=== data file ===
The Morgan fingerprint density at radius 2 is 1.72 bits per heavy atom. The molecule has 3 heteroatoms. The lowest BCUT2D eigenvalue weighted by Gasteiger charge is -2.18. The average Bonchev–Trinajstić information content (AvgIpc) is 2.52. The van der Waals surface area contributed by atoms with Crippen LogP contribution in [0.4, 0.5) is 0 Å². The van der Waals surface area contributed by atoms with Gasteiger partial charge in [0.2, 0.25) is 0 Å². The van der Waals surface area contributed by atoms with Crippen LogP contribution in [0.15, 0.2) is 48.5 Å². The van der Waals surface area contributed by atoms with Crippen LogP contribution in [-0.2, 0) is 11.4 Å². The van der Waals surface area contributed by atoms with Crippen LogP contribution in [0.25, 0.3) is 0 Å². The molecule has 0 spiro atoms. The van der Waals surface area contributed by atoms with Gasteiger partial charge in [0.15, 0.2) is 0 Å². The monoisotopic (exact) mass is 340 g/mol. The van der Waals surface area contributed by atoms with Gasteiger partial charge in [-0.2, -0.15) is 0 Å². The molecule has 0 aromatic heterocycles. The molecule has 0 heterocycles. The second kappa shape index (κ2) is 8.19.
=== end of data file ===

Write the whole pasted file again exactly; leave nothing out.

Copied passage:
The Morgan fingerprint density at radius 2 is 1.72 bits per heavy atom. The molecule has 3 heteroatoms. The lowest BCUT2D eigenvalue weighted by Gasteiger charge is -2.18. The average Bonchev–Trinajstić information content (AvgIpc) is 2.52. The van der Waals surface area contributed by atoms with Crippen LogP contribution in [0.4, 0.5) is 0 Å². The van der Waals surface area contributed by atoms with Gasteiger partial charge in [0.2, 0.25) is 0 Å². The van der Waals surface area contributed by atoms with Crippen LogP contribution in [0.15, 0.2) is 48.5 Å². The van der Waals surface area contributed by atoms with Crippen LogP contribution in [-0.2, 0) is 11.4 Å². The van der Waals surface area contributed by atoms with Crippen LogP contribution in [0.25, 0.3) is 0 Å². The molecule has 0 spiro atoms. The van der Waals surface area contributed by atoms with Gasteiger partial charge in [0.15, 0.2) is 0 Å². The monoisotopic (exact) mass is 340 g/mol. The van der Waals surface area contributed by atoms with Gasteiger partial charge in [-0.2, -0.15) is 0 Å². The molecule has 0 aromatic heterocycles. The molecule has 0 heterocycles. The second kappa shape index (κ2) is 8.19.